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    From my experience, braising them overnight really softened the meat to the point where it fell off of the bone. ...cannot rush goodness. My preference is to serve it falling off of the bone instead of a firm texture - the latter giving my jaw muscles an aerobic workout if you know what I mean. A whole world of difference.

    Perhaps I'll braise them 'till the firmness just begins to soften followed by grilling on the bbq.

    thanks again, all,
    -T
     
  9. pete

    pete Moderator Staff Member

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    Suzanne, you are correct in that Korean BBQ'd Shortribs do not get braised first. They do marinate them for awhile and they are usually butterflied open in such a way that the meat is very thin and cooks quickly. Since it is thin you don't have such a problem with toughness, though as you do say, it still is kind of chewy.
     
  10. kuan

    kuan Moderator Staff Member

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    Kalbi is the bomb! Here's how you do it, with a little cheating of course. I don't know much about Korean food but this I know how to do.

    If you can, purchase the short ribs on the bone but cut to 1/4" thick. This is uniquely a Korean cut (I think). If you cannot get it, then you'll have to remove the meat from the bone and slice it 1/4" thick.

    Purchase some bulgogi marinade for beef. I use C.K. BBQ brand. The secret ingredient here is pear juice. Other brands may work as well, but make sure when you purchase the marinade that it contains at least 10% pear juice.

    Lay a sheet of plastic wrap on a good sturdy counter, then lay the 1/4" thick cuts flat on their sides on top of the plastic. Then put another piece of plastic wrap over the meat and give it a whack with the side of a heavy cleaver. You can use a meat mallet. Cover the shortribs with marinade for about an hour. Remove from marinade and quick grill over really hot charcoal!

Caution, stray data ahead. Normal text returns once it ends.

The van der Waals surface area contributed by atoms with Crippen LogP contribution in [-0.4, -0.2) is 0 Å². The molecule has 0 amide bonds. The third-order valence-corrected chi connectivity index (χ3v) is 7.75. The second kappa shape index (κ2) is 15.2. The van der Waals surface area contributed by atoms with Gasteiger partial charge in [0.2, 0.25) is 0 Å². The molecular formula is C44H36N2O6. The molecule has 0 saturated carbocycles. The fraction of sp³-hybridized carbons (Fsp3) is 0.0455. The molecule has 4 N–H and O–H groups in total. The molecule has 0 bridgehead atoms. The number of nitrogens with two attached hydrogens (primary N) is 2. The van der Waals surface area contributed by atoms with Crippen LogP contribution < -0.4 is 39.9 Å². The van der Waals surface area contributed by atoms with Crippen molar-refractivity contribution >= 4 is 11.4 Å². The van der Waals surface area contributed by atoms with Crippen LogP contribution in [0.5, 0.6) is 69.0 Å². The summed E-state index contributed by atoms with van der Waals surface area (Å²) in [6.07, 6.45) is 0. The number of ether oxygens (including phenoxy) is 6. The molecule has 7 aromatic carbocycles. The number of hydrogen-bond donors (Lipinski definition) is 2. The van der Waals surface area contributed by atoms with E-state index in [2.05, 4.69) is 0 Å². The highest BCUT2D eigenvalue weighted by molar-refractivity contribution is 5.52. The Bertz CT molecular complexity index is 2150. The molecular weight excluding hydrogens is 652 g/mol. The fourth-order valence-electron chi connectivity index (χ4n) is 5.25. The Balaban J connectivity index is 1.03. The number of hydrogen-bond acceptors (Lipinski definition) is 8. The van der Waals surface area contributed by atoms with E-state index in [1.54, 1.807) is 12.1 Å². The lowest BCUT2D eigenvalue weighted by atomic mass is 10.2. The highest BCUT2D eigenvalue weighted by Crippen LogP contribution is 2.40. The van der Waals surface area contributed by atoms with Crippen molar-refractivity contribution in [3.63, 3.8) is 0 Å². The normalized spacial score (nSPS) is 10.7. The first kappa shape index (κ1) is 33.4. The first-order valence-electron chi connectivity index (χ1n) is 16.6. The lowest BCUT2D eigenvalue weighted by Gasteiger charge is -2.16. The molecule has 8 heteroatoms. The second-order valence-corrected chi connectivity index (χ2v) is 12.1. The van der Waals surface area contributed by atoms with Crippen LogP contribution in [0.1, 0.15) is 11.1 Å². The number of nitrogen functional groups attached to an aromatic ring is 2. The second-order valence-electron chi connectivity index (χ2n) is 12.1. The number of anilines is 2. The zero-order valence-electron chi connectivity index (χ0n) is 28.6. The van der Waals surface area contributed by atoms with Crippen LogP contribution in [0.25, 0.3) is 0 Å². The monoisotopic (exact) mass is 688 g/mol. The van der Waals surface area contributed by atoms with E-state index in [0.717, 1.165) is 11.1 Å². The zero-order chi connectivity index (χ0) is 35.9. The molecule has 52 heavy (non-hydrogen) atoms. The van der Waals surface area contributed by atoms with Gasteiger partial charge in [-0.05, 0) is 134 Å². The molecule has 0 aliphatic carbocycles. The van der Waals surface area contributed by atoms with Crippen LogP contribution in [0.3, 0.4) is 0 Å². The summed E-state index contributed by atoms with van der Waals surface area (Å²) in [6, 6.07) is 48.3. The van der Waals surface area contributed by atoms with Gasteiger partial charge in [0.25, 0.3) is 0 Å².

If you think 1lb. is going to be enough you better do 1.5lbs. It's that good!

    Kuan
     
  11. drx

    drx

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    i usually find that when you remove the white inner layer ( i forgot what its called) on the inside of the ribs, it eliminates alot of the toughness. just put the knife on the last bone, cut down the middle of the bone. Then with a kitchen towel, grab the white layer and pull, it;ll peel right off, and proceed with instructions said above. Works like a charm.
     
  12. chefboy2160

    chefboy2160

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    That white inner layer would be called the silver skin .
     
  13. mike

    mike

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    the pear juice acts like pineapple juice inasmuch as it starts to break down the tissue but i think it impairs the flavour.
    braising really slowly is the way, if you braise slow & long enough even the ends of the bones soften & you can eat them too.

    Finishing on grill or bbq gets that extra flavour
     
  14. kokopuffs

    kokopuffs

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  15. chefnrnnr

    chefnrnnr

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    try smoking them after seasoning w/your favorite dry rub